An antiparallel actin dimer is associated with the endocytic pathway in mammalian cells

J Struct Biol. 2012 Jan;177(1):70-80. doi: 10.1016/j.jsb.2011.09.010. Epub 2011 Sep 25.


The dynamic rearrangement of the actin cytoskeleton plays a key role in several cellular processes such as cell motility, endocytosis, RNA processing and chromatin organization. However, the supramolecular actin structures involved in the different processes remain largely unknown. One of the less studied forms of actin is the lower dimer (LD). This unconventional arrangement of two actin molecules in an antiparallel orientation can be detected by chemical crosslinking at the onset of polymerization in vitro. Moreover, evidence for a transient incorporation of LD into growing filaments and its ability to inhibit nucleation of F-actin filament assembly implicate that the LD pathway contributes to supramolecular actin patterning. However, a clear link from this actin species to a specific cellular function has not yet been established. We have developed an antibody that selectively binds to LD configurations in supramolecular actin structures assembled in vitro. This antibody allowed us to unveil the LD in different mammalian cells. In particular, we show an association of the antiparallel actin arrangement with the endocytic compartment at the cellular and ultrastructural level. Taken together, our results strongly support a functional role of LD in the patterning of supramolecular actin assemblies in mammalian cells.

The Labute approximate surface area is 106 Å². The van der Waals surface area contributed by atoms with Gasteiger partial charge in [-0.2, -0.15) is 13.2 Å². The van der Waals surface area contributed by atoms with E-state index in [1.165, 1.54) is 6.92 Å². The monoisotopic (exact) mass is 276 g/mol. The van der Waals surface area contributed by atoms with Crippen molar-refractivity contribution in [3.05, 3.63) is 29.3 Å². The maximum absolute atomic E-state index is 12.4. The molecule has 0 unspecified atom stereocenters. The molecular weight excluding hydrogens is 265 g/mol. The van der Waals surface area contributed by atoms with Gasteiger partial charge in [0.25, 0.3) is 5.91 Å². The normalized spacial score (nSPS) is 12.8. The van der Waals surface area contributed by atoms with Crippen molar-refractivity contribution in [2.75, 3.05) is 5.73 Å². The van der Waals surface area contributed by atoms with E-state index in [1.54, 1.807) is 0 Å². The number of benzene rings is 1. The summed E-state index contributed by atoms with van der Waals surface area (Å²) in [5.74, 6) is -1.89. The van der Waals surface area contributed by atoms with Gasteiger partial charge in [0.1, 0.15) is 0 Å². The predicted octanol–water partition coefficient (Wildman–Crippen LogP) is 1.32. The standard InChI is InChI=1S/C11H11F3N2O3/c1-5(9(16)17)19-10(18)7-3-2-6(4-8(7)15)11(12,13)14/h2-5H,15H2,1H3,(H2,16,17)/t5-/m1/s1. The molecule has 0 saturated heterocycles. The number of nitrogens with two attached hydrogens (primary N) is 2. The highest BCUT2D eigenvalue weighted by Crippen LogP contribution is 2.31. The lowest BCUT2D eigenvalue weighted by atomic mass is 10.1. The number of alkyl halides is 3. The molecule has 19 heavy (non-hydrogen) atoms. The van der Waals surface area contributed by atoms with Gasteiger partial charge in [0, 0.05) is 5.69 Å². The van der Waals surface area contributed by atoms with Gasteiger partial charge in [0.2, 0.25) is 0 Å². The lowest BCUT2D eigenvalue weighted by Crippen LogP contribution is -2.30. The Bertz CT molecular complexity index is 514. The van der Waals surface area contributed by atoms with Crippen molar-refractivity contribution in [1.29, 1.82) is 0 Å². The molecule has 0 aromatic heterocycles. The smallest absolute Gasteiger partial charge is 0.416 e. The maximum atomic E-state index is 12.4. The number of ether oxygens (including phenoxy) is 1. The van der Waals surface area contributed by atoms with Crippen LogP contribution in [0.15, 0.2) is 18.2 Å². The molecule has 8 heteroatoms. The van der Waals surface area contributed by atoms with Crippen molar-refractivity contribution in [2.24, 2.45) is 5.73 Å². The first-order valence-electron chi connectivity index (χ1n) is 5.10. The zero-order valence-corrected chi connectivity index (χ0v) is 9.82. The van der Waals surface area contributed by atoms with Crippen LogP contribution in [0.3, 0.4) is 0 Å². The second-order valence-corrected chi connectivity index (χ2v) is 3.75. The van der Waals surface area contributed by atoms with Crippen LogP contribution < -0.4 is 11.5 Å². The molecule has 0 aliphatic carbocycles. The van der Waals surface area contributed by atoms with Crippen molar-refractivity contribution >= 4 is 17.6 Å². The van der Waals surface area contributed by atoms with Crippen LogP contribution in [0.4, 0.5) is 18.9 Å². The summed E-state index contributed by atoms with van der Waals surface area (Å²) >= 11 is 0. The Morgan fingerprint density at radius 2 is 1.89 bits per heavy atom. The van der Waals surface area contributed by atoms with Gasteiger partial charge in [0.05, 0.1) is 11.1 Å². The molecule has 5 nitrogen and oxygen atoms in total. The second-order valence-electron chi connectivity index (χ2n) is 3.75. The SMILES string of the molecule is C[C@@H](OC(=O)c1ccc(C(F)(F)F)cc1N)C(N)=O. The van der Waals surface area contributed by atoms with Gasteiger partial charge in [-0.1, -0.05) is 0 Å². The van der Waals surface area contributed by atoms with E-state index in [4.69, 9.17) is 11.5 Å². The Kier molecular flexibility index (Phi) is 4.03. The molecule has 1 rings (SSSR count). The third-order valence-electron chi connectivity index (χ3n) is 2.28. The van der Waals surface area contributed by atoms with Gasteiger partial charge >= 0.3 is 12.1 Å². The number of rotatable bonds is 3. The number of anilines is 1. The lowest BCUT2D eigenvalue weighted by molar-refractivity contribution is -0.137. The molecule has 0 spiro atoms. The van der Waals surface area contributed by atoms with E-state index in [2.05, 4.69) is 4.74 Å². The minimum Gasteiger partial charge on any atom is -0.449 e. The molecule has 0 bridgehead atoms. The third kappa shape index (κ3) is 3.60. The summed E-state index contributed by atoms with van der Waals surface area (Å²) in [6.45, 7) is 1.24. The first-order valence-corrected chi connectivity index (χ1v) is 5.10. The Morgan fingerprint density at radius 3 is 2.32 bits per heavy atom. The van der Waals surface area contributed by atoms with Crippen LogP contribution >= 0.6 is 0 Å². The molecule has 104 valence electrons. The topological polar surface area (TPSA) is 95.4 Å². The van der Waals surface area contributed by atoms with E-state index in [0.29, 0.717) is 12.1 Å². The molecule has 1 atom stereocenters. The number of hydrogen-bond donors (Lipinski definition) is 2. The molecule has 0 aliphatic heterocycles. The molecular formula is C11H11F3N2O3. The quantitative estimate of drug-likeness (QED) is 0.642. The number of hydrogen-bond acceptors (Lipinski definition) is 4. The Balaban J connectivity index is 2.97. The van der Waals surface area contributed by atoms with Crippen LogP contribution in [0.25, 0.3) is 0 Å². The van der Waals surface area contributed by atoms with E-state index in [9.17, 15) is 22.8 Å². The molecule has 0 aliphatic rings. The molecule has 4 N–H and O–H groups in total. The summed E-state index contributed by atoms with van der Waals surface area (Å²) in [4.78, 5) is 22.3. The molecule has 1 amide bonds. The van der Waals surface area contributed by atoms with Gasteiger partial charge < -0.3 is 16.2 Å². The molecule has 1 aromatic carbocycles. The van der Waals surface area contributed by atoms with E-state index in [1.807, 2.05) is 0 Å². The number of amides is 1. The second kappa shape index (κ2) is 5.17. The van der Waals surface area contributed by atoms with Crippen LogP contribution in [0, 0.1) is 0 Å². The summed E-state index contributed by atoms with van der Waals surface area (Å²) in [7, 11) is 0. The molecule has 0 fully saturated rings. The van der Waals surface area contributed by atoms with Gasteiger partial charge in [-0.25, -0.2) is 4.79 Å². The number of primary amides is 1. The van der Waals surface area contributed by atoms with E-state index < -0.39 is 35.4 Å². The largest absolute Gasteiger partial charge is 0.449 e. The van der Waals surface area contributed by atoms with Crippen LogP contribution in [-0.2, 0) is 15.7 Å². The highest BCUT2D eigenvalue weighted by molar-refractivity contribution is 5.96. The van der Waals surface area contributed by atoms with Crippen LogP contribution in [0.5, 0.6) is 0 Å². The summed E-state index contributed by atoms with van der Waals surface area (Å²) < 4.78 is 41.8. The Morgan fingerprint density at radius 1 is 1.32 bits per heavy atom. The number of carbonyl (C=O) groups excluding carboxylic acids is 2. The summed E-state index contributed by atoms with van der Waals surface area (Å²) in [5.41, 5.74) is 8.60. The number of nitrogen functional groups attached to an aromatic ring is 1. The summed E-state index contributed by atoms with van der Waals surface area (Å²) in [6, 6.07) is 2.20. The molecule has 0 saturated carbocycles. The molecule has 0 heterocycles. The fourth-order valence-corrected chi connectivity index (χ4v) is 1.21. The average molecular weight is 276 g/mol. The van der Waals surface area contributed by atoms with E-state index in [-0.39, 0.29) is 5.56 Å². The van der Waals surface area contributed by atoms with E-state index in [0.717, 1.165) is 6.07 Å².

Publication types

  • Research Support, Non-U.S. Gov't

MeSH terms

  • Actin Cytoskeleton / chemistry
  • Actin Cytoskeleton / ultrastructure*
  • Actins / chemistry*
  • Actins / ultrastructure*
  • Animals
  • Cell Line
  • Cell Movement
  • Endocytosis
  • Fluorescent Antibody Technique / methods
  • HeLa Cells
  • Humans
  • Mammals / metabolism*
  • Microscopy, Electron, Scanning Transmission
  • Microscopy, Immunoelectron / methods
  • Models, Molecular
  • PC12 Cells
  • Polymers / chemistry
  • Protein Structure, Tertiary
  • Rabbits
  • Rats


  • Actins
  • Polymers